3D Computer Generated Images 

3D Computer Generated Images

 Welcome to my virtual studio! Not only does creating art on a computer have the benefit of no muss, no fuss cleanup, but it allows almost whimsical experimentation. If the result is not desirable, just hit the UNDO button or revert to the last saved version of the masterpiece. All of this comes after mastering the basics of the chosen computer program. 


 I use 3D Studio® 4.0 on a Pentium platform with 128 MB RAM and 1,2,and 4 gig hard drives. Ideally, one should have as much RAM as possible. 128 MB is more than adequate, but it still requires some special tricks if the 3D scene gets complicated. This is especially true when using automatic reflections, multiple objects and material bitmaps. Occasionally I will resort to rendering some of the objects separately then compositing them in Photoshop® 4.0. A flatbed scanner is useful for importing material textures to be used as surface maps in the materials editor.

Output printing

Of course, there is always the question of how to transfer large files to print. I formerly used Syquest® removable drives, due to their ability to port between platforms like the PC and Mac. It's a lot easier now, but when I first started doing it, I thought I was trying to teach an elephant to dance. Later I experimented with the Iomega Jaz® drive, which I occasionally still use. Now I much prefer writing a CD Rom, however tedious, especially if I am sending the file to a distant service bureau. Somehow, I feel there is less risk of the media getting lost in the mail. My first prints were made on an IRIS® printer using actual watercolor paper.  The quality varies depending on the bureau. The IRIS® printer uses vegetable dye inks which are not entirely stable, depending on how they are treated after printing. Some people still trust clear spray. I have had prints for two years with minimal fading, but they have this reputation. A lot depends on ambient light level, just as with oil paintings.

Depending on the desired look, a photographic quality image can be easily produced using the Nikon® slide/print film recorder. This image is then photographically enlarged in the usual way any 35mm photographic image is enlarged. For ultra demanding requirements larger film recorders are available. I send all these out to a service bureau three blocks from my house.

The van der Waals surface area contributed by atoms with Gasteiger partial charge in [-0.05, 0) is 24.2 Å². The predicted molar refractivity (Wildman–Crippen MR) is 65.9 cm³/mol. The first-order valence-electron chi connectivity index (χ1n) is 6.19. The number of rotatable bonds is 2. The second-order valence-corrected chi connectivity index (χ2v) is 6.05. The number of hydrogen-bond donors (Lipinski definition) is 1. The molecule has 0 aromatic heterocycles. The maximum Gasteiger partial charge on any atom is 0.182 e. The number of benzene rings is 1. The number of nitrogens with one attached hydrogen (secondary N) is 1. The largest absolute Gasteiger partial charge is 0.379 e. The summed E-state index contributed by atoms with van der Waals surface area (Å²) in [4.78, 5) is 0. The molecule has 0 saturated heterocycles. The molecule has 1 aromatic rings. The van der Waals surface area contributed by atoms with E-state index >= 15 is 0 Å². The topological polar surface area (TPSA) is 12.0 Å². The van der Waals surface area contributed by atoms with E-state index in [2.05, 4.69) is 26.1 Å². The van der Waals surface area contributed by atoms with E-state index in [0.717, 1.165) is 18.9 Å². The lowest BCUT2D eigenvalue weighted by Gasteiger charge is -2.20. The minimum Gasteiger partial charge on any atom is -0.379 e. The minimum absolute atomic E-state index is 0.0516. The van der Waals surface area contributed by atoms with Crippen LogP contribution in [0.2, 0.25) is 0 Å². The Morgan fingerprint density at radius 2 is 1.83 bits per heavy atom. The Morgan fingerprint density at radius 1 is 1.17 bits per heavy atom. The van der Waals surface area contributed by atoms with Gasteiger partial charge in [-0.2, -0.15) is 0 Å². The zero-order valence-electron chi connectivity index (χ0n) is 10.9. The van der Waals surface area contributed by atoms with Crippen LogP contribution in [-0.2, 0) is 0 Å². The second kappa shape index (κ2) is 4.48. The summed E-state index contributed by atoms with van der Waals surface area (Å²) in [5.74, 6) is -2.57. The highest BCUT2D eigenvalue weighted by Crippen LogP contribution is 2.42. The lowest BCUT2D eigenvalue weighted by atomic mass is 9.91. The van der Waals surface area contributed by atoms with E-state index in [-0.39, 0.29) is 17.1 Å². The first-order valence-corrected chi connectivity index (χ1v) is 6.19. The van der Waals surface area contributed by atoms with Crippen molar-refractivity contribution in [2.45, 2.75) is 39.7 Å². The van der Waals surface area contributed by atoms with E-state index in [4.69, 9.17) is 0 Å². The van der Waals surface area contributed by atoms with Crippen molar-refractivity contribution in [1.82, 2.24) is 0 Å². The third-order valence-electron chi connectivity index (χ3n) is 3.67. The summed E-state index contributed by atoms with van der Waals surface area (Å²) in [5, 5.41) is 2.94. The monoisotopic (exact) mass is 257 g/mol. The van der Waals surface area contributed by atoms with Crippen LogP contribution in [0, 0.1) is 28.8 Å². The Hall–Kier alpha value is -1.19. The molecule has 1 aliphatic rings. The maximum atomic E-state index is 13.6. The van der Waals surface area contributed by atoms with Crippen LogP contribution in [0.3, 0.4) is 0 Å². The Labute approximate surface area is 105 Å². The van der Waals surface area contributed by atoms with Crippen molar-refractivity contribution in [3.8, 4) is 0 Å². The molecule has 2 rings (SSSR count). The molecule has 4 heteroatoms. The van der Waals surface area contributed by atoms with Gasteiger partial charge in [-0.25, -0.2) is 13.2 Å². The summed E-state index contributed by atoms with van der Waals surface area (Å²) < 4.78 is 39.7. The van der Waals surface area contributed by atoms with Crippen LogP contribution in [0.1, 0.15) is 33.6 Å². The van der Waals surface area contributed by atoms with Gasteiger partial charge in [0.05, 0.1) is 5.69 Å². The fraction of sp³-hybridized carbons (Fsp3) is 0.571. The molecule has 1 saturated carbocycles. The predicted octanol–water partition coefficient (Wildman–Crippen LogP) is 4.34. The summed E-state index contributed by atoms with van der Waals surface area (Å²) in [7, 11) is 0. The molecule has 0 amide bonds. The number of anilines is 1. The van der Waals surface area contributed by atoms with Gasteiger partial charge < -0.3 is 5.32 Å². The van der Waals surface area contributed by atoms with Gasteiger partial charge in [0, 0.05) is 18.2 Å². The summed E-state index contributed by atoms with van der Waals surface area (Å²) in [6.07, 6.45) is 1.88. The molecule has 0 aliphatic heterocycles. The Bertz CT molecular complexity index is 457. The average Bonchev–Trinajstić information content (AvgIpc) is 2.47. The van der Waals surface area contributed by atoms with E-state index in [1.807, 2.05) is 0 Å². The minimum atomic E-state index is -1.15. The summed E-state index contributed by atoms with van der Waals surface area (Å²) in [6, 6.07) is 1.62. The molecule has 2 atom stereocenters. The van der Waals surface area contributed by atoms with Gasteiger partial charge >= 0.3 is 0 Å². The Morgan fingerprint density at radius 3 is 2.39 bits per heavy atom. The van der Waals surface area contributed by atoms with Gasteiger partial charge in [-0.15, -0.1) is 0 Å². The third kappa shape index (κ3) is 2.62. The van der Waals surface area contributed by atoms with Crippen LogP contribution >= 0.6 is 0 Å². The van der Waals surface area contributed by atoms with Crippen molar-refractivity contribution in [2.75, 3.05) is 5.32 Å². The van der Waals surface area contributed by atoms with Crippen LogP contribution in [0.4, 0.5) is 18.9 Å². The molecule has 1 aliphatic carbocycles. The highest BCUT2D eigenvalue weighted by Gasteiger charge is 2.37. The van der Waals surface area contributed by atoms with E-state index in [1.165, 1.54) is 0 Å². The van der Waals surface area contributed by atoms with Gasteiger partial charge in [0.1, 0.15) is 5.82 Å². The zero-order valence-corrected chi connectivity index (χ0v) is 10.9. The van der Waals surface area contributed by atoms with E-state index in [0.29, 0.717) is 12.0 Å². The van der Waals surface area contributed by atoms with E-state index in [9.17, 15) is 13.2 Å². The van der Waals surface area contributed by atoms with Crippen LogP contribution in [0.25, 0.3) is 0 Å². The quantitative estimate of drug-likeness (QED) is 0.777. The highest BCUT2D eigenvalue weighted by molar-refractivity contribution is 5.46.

None of this is required if the image is to be viewed only on a computer monitor. With 3D Studio® it is possible to output broadcast video animation with additional hardware. And the number of add-on software accessories for simulating physical world properties (such as impact detection and gravity) are plentiful.

Goals of this tour:

  • Convey the conceptual difference between 3D and 2D computer graphics
  • Demonstrate some simple 3D modeling techniques
  • Hint at the material creation process
  • Emphasize the importance of lighting
  • Spark some creative ideas of what may be possible with this medium

What do you mean it's 3D?

3D computer generated images, as compared to the stereo-dot type images faddish a while back, are actually 2D images created with 3D modeling techniques. No special apparatus or cross-eyes necessary. Think of creating a sculpture and then photographing it from whatever angle looks best. But the sculpture and camera only exist in the computer's imagination.

The analogy breaks down a little with regard to sequence. A sculptor will usually choose his material first, then shape it into a work of art. The computer allows creation of the shape first, without regard for materials, which are assigned later at leisure. This might prove handy if your wealthy patron cannot decide between white marble or bronze!

I use an IBM compatible computer running Autodesk 3D Studio® release 4. This is a polygon based modelling, rendering, and animation program consisting of 5 modules:

  1. The 2D Shaper - to draw shapes and "paths".
  2. The Lofter - to convert 2D shapes into 3D objects by extruding them along a "path".
  3. The 3D Editor - to create and modify 3D objects on an object, element, or vertex level.
  4. The Keyframer - to animate and also for special modelling tricks.
  5. The Materials Editor - to create the materials for objects.

But enough of the talk, let's look out how I put together a rather straightforward image:


walls64.jpg image 

Creating the Space
Since the end result must be 2 dimensional, I wanted to convey a sense of space and depth, so I created these 4 rectangles to serve as walls. Later they would be assigned a blue water "material" and given a reflective surface. These watery walls will enclose the entire work.